Cast Out of the Friendly Skies

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The above video doesn’t cover the truncheon training for the new stewardess.  I have rarely seen a business commit public suicide like United Airlines:

The CEO of United Airlines apologized again Tuesday amid a global uproar sparked when a passenger was dragged screaming from his seat on a flight that, it turns out, wasn’t even overbooked.

“I continue to be disturbed by what happened on this flight, and I deeply apologize to the customer forcibly removed and to all the customers aboard,” CEO Oscar Munoz said in a statement. “No one should ever be mistreated this way.”

United has been under siege since videos of Sunday night’s violent confrontation on the plane at Chicago’s O’Hare Airport went viral, drawing hundreds of millions of views around the world. Social media outrage rained down on the Chicago-based airline.

United spokesman Jonathan Guerin said Tuesday that all 70 seats on United Express Flight 3411 were filled, but the plane was not overbooked as the airline previously reported. Instead, United and regional affiliate Republic Airlines, which operated the flight, selected four passengers to be removed to accommodate crew members needed in Louisville the next day. The passengers were selected based on a combination of criteria spelled out in United’s contract of carriage, including frequent-flier status, fare type, check-in time and connecting flight implications, among others, according to United.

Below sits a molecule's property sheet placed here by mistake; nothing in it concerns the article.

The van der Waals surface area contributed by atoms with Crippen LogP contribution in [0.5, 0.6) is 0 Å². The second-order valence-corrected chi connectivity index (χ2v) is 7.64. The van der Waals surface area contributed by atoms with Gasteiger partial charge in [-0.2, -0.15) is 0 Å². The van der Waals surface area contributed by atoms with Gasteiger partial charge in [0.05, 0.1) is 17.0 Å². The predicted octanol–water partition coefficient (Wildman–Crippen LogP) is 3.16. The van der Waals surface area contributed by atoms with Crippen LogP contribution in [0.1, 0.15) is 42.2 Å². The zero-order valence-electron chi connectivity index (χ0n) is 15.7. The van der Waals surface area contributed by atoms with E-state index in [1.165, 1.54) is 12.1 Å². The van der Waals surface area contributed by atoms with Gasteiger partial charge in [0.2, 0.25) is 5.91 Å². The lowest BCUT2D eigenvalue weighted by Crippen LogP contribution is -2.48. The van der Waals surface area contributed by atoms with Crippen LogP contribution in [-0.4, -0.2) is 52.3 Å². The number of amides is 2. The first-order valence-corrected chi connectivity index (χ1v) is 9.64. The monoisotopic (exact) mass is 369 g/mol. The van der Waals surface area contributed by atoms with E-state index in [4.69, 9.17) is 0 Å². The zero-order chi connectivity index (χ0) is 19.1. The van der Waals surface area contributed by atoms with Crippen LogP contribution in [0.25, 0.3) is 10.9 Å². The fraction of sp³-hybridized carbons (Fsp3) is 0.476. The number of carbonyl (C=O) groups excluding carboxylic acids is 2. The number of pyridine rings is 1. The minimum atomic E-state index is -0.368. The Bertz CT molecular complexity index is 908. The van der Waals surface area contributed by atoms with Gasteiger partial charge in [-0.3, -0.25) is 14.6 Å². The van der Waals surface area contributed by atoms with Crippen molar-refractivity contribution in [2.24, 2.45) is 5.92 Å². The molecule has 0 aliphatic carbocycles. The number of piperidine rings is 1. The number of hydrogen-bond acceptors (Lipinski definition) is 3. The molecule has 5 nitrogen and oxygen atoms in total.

Three passengers went quietly. The fourth, who was literally pulled out of his seat and off the plane, was David Dao, a physician in Elizabethtown, Ky.

Late Tuesday, CNBC reported that a pair of Chicago attorneys, Stephen L. Golan and Thomas A. Demetrio, are representing Dao. A statement from Golan said Dao is undergoing treatment in a Chicago hospital for unspecified injuries.



Go here to read the rest.  Considering this happened in Chicago, the home of random, senseless violence, the poor fellow is lucky the confrontation didn’t end with him having a bullet in his brain.  Let’s think about this shall we?  Four  passengers were thrown off a plane not overbooked in order for United to fly crew personnel needed by United in Louisville, Kentucky the next day.  What, United couldn’t have the crew fly on a feeder airline to Louisville?  They couldn’t rent a private plane to fly the personnel down?  Grief, Louisville is only 300 miles from Chicago.  It is interstate practically all the way.  Indiana, in my experience, rarely enforces the 70 mile per hour limit on the interstate.  You can do it in four hours, four and a half at the worst.  However, all of that would take someone stopping to take the time to think.  Better to bully passengers off and to brutalize one who will not go, and buy the type of publicity that will make United hated, and a laughingstock, around the globe: